3. Data storage has gotten incredibly cheap compared to the 1980s. The first 10M hard drive I purchased for a $5000 PC cost almost US$ 1000.00 in 1985 dollars. For 1/10 of that price I can now order a 4T HD (and have it delivered the next day.) Adjusted for inflation that $1000 HD cost ~$2500 in 2020 dollars. That’s 25 times what the modern 4T drive costs.
  4. Along with mainframes, monolithic software has disappeared from the back end. Instead, client-server computing has given way to n-Tier as the main software platform. Not for long though. Distributed computing is in the process of taking off. It’s funny. At the beginning of my career I wrote code for distributed systems, which was an oddity back then. Now, after more than 30 years it’s becoming the norm. Kind of like AI.
  5. Speaking of AI, artificial intelligence was little more than science fiction. Even impressive AI was more about functions like handwriting recognition, which was created at my alma mater, the University at Buffalo, for the post office. Nothing like we see today. We are still, thankfully, decades or maybe centuries from real machine cognition. I’ll probably be dead before we mere humans need to bow to our robot overlords.
  6. When I began my career, it was very male and white. My first manager was a woman and we had two other women software engineers in our group. This was as weird as a pink polka dotted rhinoceros walking through the break room. Now, the IT industry is… still very male and white. There are more women, people with disabilities, and people of color than there was then but not quite the progress I had hoped for.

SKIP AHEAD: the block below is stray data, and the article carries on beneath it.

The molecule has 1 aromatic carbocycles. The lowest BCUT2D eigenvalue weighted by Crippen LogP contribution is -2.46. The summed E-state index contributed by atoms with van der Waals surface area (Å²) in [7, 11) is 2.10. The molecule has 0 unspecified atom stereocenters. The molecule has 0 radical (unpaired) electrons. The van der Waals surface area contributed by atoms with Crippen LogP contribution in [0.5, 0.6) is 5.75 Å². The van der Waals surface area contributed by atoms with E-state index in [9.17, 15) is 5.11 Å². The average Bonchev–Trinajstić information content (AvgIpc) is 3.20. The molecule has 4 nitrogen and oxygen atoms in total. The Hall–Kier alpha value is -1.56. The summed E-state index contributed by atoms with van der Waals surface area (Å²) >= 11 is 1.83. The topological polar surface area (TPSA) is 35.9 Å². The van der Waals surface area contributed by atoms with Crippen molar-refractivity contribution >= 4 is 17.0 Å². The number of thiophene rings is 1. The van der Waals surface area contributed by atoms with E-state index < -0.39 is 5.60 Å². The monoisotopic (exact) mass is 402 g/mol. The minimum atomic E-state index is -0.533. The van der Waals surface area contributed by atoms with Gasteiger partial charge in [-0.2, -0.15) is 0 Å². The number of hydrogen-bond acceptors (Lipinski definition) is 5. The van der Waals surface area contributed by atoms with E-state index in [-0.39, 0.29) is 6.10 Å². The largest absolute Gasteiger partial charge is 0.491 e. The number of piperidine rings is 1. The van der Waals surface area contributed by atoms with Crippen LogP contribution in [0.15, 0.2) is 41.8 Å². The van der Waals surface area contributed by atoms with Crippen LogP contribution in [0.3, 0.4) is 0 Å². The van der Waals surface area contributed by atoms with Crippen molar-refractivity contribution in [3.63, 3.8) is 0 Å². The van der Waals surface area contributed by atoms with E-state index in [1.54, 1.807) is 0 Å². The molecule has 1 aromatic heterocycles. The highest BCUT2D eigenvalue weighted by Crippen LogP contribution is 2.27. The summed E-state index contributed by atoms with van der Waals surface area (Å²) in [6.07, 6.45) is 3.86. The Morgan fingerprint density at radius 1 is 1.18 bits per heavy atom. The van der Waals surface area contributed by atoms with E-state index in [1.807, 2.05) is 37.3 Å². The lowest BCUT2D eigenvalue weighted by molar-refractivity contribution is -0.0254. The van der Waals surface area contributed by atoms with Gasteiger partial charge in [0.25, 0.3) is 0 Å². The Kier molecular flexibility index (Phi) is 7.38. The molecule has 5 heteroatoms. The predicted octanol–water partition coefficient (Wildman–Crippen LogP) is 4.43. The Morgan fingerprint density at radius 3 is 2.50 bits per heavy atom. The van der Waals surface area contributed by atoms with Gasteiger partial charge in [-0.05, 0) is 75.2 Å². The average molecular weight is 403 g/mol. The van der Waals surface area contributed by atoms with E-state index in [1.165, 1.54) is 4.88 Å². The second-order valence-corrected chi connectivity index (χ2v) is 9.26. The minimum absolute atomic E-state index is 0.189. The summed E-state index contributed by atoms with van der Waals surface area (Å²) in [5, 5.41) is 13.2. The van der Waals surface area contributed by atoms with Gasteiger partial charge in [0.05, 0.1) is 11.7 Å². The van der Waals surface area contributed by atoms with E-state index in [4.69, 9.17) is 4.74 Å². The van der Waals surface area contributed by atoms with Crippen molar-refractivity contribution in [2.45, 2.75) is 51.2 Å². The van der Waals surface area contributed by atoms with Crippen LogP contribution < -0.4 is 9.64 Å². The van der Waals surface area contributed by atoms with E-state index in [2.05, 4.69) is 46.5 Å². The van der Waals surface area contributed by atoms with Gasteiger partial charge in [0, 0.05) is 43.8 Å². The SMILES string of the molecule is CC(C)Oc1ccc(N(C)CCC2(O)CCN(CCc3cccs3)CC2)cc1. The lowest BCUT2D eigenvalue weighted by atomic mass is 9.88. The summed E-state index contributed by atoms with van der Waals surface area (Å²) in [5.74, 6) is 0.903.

7. IBM was, at that time, the dominant player in the computer industry. Companies such as Oracle and Cisco were just getting started, Microsoft was still basically a garage operation, and Intel was mostly making calculator chips. Now, IBM struggles to stay alive, Cisco, Oracle, Intel, and Microsoft are the established players in the industry and Amazon, an online store, is at the top of the most important trend in computing in the last 20 years, cloud computing. So many companies have come and gone, I don’t even bother to keep track.
  8. In the 1980s, the computer industry was almost entirely American, with a few European and Japanese companies in the market. Now, it’s still mostly American but for the first time since the dawn of the computer age, there is a serious contender: China. I don’t think they will dominate the industry the way the US has, but they will be a clear and powerful number two in the years to come. The EU is also showing many signs of innovation in the software industry.